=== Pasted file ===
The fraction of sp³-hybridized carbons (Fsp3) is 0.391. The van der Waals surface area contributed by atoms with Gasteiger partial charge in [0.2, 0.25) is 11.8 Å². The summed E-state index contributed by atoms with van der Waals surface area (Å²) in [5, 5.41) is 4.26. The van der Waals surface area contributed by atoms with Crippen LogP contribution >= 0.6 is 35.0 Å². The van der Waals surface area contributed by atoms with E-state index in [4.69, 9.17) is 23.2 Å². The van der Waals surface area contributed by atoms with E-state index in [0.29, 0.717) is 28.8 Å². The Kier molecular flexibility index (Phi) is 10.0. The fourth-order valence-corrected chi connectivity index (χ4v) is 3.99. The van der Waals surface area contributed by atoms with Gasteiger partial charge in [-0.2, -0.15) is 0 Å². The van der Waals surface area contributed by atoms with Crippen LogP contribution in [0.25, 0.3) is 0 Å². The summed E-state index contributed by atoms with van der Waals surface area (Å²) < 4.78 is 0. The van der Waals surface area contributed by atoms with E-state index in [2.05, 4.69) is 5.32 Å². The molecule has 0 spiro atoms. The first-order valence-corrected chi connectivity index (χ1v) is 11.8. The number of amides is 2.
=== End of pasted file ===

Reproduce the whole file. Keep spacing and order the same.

The fraction of sp³-hybridized carbons (Fsp3) is 0.391. The van der Waals surface area contributed by atoms with Gasteiger partial charge in [0.2, 0.25) is 11.8 Å². The summed E-state index contributed by atoms with van der Waals surface area (Å²) in [5, 5.41) is 4.26. The van der Waals surface area contributed by atoms with Crippen LogP contribution >= 0.6 is 35.0 Å². The van der Waals surface area contributed by atoms with E-state index in [4.69, 9.17) is 23.2 Å². The van der Waals surface area contributed by atoms with E-state index in [0.29, 0.717) is 28.8 Å². The Kier molecular flexibility index (Phi) is 10.0. The fourth-order valence-corrected chi connectivity index (χ4v) is 3.99. The van der Waals surface area contributed by atoms with Gasteiger partial charge in [-0.2, -0.15) is 0 Å². The van der Waals surface area contributed by atoms with Crippen LogP contribution in [0.25, 0.3) is 0 Å². The summed E-state index contributed by atoms with van der Waals surface area (Å²) < 4.78 is 0. The van der Waals surface area contributed by atoms with E-state index in [2.05, 4.69) is 5.32 Å². The molecule has 0 spiro atoms. The first-order valence-corrected chi connectivity index (χ1v) is 11.8. The number of amides is 2.